After lunch I decided to give it another shot – at sea level – by walking to the old town and port. My guidebook warned me this would take around an hour, but I had a cunning plan. I would hire one of the ‘Velo Bleu’ bikes from their starting blocks by the sea. This was a bold move by me as I’m a bit nervous about the (so-called) ‘Boris bikes’  back home, but I told myself this would be so easy in comparison – the terrain was flat and I couldn’t possibly get lost when all I had to do was keep the sea to my right. So, I registered my bank card, got my bike and was good to go.

Except now it was raining! But that didn’t matter – a little rain wouldn’t hurt me. Well, actually it could, because I saw not one but two people come a cropper by skidding on the wet surface. I hadn’t realised I was partaking in a dangerous sport….But somehow I made it to the port in one piece and was now ready to lose the bike so that I could explore the old town. I was even feeling very smug because this had all been achieved in less than half an hour, which meant my journey was gratis. Well it would have been, except I couldn’t get the docking screen to switch on to register the bike being returned and lock the bike. I tried every free docking slot but to no avail. So, I had no choice but to get back in the saddle and try another dock – except that didn’t work either. Or the next one. By this point I was practically back to where I started from and wondering just what it was I was getting so terribly wrong. Eventually I swallowed my pride and phoned the help number, and was informed that the docks don’t generally work when it’s raining, only on sunny days! As if I wasn’t being punished enough by the weather, it wouldn’t even let me ride a bleeding bike!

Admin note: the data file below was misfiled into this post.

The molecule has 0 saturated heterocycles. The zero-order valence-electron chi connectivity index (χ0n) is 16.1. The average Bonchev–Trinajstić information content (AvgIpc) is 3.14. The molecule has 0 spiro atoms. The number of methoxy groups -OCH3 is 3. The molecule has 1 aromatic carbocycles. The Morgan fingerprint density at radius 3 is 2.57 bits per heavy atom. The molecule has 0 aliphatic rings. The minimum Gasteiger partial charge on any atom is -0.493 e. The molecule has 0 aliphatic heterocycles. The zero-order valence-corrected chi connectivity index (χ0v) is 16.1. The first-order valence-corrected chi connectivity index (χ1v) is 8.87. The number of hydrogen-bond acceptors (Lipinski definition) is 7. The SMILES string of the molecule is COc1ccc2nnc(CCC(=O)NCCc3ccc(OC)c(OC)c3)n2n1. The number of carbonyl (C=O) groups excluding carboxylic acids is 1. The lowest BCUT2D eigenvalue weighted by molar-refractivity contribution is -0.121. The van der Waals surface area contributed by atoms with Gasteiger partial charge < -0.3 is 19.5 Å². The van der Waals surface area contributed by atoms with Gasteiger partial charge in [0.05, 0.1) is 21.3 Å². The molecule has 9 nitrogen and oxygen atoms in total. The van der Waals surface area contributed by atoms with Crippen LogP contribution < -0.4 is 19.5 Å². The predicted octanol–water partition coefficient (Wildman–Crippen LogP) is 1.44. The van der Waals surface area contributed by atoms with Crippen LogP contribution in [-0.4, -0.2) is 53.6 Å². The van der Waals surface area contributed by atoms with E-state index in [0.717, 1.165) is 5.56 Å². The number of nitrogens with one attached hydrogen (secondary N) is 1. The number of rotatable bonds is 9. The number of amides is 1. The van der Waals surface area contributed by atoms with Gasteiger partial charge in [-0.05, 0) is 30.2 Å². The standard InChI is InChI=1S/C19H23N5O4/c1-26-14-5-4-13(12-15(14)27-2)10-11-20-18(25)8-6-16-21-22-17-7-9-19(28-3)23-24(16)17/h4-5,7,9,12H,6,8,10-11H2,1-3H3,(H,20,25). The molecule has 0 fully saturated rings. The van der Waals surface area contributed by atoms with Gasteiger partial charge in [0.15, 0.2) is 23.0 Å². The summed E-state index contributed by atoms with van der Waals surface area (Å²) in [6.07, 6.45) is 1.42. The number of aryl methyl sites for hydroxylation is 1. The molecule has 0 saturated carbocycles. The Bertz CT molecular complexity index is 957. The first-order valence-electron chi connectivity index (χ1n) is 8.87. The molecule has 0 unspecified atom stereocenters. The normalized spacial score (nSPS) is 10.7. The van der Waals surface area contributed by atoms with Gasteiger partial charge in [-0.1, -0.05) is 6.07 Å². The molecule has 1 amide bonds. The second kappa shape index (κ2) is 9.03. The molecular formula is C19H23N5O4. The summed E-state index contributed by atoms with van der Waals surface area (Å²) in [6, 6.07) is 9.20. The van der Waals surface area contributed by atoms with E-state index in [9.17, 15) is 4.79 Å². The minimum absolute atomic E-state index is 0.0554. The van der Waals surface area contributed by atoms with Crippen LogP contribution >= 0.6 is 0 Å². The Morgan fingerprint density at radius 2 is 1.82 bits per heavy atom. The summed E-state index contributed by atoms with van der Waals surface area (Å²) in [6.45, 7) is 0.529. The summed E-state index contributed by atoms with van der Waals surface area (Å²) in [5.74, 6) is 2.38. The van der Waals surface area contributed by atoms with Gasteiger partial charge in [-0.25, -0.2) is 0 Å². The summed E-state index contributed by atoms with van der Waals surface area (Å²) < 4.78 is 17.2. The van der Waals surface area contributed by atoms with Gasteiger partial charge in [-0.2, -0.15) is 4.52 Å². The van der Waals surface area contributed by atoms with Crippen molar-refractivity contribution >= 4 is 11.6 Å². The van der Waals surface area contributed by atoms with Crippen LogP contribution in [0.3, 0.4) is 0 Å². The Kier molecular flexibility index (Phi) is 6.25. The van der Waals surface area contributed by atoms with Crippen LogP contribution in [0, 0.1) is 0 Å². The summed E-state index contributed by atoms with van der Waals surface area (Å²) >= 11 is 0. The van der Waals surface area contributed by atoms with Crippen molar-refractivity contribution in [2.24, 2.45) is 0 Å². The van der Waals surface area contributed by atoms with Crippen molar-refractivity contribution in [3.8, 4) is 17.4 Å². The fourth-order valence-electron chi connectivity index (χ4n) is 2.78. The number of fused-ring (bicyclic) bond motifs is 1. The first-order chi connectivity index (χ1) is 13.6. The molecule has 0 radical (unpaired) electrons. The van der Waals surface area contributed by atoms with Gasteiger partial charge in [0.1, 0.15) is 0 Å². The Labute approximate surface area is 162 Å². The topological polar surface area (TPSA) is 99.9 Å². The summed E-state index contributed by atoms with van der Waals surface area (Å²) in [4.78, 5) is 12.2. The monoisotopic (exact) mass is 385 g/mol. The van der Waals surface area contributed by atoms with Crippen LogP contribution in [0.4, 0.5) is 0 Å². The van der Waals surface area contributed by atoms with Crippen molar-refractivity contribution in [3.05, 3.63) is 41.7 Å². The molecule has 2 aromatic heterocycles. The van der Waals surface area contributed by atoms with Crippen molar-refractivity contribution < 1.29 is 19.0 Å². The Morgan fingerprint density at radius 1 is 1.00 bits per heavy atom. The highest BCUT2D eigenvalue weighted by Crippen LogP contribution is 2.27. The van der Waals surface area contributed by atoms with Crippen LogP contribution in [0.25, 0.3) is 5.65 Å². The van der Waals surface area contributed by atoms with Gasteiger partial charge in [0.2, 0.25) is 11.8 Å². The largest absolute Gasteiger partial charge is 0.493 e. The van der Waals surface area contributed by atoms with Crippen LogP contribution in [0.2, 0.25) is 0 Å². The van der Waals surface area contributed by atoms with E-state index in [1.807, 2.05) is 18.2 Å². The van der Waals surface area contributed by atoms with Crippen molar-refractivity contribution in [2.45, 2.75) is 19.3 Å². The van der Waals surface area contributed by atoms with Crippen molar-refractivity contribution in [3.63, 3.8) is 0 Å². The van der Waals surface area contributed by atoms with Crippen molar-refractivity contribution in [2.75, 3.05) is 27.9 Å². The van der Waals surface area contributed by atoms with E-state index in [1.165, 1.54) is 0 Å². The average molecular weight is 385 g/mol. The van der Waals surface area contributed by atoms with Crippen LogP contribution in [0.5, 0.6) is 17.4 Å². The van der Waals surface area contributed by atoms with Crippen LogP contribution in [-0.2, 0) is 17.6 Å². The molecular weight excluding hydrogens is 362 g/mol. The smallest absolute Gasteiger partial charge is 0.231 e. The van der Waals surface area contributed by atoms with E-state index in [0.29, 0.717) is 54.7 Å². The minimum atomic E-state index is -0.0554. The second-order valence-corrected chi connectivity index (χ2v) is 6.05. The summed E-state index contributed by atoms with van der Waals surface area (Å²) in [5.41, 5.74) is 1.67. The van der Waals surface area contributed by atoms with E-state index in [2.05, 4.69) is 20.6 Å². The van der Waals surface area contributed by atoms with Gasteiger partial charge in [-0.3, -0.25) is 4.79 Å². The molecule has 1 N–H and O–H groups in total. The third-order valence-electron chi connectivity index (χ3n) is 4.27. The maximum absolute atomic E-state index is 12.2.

I could see that the woman on the end of the phone was trying to get rid of me because firstly I was a problem she couldn’t resolve and secondly she was tired of trying to give me instructions in her broken English. So, when I saw another person crazy enough to hire one of the bikes I chased him down and asked him how I was supposed to return mine. “Come with me” I’ll take you to a dock that works” he beckoned. And so we peddled together through the old town of Nice and I began thinking how this would be a great start to a romantic novel, until I was rudely interrupted by him swearing upon our arrival at the chosen docking station: “Merde! These aren’t working either!” He then went on to instruct me to just lock it up, note the number and write to them, before disappearing into the drizzle.

So, my bleeding bleu bike was unceremoniously abandoned and my bank card is depleting with every hour because there seems to be no means of writing to them (the form doesn’t work, nor do the texts and there is no email address).

Apart from that hanging over me, things got better the next day when the blue bike was replaced with blue skies. So I promenaded along the sea front, climbed a hill to a park for some great views and revisited the port and the old town on foot. I also had a rendezvous with my French partner who just happened to be passing through Nice on route to the Cannes film festival, where I join him tomorrow. Well you can’t be in France without enjoying a bit of French romance!